As members of a faith whose First Principle affirms and promotes the inherent worth and dignity of every person, and as citizens of a country that doesn’t, what are we called to do as religious people? As our country’s political culture disintegrates before our horrified eyes, this becomes an urgent question. Perhaps the blues can offer guidance as we confront today’s version of the white supremacy that once kidnapped people from Africa and enslaved them on our shores — the people whose experience gave the world the gift of the blues. FRS member Tom Stites will be our pulpit guest in his ninth jazz and blues service in this church, and the FRS Jazz Vespers Band will provide special music.
We often speak of the theological diversity in our Unitarian Universalist congregations - God/ No God/ UU Christian/ Buddhist. Does that diversity need to get in our way? How do we navigate it in a way that is mutually respectful, on the one hand, and rich and meaningful on the other?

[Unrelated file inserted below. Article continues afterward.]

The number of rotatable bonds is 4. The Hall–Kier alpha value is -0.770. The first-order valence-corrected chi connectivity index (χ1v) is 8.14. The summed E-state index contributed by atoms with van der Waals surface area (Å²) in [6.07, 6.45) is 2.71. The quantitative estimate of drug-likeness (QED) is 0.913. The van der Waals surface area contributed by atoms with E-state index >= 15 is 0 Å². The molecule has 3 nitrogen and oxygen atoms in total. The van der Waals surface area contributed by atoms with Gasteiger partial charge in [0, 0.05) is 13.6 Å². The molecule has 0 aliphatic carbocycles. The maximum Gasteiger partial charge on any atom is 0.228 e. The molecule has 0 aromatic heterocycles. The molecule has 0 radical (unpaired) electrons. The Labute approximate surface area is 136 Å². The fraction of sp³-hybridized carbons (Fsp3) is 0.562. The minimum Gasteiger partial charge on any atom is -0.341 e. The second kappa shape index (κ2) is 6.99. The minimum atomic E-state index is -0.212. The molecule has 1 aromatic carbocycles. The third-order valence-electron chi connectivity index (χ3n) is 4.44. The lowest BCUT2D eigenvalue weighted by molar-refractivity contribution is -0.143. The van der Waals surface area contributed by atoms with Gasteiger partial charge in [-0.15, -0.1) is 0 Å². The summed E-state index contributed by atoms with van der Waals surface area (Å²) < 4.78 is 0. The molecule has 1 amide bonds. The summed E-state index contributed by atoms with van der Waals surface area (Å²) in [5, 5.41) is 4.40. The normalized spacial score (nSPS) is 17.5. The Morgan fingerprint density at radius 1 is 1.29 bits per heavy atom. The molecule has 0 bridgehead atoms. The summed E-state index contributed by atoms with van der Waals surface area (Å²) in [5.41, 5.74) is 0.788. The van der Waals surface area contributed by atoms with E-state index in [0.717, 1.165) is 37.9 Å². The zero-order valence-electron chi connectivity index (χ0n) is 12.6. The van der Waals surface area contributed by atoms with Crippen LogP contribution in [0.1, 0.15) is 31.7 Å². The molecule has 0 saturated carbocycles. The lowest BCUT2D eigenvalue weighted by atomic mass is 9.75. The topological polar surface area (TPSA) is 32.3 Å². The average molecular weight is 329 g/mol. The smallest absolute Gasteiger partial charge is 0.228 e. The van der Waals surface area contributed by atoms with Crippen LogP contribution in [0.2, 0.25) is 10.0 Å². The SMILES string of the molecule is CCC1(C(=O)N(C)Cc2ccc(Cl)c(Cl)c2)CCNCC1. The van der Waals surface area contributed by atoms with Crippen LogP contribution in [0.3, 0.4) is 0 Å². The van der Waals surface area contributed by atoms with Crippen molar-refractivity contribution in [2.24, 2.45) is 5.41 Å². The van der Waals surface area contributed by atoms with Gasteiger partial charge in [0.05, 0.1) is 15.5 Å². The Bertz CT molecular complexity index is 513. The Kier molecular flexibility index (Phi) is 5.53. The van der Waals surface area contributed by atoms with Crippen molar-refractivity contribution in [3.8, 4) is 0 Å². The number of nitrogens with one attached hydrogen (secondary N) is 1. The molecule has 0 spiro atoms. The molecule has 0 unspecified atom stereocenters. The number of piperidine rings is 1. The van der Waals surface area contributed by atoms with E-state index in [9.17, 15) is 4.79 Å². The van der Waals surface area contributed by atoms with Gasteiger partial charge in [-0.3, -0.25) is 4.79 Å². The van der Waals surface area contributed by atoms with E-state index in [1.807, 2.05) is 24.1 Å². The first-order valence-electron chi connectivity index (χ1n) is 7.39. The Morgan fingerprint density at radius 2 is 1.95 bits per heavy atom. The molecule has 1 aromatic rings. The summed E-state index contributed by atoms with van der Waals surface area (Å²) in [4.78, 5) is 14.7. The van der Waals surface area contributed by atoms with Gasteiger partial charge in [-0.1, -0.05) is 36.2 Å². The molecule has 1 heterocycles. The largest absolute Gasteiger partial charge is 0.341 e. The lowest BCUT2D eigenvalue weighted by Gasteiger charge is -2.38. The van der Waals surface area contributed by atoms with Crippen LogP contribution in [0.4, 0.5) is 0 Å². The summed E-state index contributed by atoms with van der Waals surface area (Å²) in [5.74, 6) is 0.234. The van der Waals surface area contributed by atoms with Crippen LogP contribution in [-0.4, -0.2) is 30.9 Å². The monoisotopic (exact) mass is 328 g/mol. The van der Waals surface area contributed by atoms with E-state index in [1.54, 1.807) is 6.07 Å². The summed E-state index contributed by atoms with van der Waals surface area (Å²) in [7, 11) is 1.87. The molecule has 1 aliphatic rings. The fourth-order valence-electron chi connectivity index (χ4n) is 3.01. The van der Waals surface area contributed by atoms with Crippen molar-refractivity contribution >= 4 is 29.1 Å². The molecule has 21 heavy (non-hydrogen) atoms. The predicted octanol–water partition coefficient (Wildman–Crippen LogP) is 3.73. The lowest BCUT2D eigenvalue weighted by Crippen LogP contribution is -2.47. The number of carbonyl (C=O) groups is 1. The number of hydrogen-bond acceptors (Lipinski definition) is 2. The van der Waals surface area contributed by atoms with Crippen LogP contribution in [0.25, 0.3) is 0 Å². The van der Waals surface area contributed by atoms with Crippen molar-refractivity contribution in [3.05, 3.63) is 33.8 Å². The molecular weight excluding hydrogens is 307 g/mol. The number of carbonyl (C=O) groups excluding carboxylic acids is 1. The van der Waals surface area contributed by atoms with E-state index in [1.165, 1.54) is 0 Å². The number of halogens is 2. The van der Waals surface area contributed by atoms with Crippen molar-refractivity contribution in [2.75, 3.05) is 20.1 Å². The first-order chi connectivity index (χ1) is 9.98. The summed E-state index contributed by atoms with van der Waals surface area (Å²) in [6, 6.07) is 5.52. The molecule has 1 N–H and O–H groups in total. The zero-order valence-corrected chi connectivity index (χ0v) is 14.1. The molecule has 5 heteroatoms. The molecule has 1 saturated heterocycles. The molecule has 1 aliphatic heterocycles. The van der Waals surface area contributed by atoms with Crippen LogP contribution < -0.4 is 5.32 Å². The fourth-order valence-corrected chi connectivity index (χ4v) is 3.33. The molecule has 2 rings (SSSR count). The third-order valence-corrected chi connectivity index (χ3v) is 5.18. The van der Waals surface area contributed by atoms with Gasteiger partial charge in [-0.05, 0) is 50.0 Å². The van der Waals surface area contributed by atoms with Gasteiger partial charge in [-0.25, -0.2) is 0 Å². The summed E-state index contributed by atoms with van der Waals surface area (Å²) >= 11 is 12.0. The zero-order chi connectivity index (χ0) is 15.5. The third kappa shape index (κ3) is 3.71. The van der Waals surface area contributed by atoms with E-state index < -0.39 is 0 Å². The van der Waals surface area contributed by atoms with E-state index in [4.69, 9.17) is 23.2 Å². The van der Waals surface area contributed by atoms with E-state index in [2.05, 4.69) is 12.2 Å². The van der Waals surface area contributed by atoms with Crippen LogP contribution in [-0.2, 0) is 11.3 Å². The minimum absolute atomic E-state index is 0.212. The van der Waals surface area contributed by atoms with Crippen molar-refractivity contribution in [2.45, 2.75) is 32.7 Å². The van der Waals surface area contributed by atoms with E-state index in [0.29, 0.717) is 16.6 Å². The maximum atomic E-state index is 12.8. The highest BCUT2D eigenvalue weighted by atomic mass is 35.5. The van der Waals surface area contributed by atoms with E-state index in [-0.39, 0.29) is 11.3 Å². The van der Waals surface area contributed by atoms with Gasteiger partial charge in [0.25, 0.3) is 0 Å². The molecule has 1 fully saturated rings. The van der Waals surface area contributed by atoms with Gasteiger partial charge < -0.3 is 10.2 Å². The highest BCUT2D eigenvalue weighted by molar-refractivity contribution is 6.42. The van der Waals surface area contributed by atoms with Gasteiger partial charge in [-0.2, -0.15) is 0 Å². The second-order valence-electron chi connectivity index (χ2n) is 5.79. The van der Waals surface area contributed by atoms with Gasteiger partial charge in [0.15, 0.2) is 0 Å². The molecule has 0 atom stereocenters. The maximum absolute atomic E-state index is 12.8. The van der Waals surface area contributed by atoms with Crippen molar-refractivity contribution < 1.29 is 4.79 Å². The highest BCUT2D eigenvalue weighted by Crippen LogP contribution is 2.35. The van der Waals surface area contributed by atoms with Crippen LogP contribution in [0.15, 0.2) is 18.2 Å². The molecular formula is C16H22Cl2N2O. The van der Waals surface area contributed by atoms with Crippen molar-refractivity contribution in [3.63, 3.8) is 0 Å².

Recent events have brought much debate over monuments: which are good, which are not; which should be kept; which should not. For people of faith, is there a more meaningful way to think about monuments and what we commit to the future? How does reckoning with the past and committing to the future come into it?
The "deepest craving" of human beings, according to one famous thinker, is for appreciation. How can appreciation transform relationships, and what is the difference between true appreciation and mere praise?
A famous painting by Gauguin asks three questions fundamental to human existence and, on a more local level, to a congregation: "Where Did We Come From? Who Are We? Where Are We Going?" We spent time in the first year of the interim looking at variations on these questions, but now that the time has come to identify and call a new minister, what greater insight do we need, especially from a spiritual perspective?
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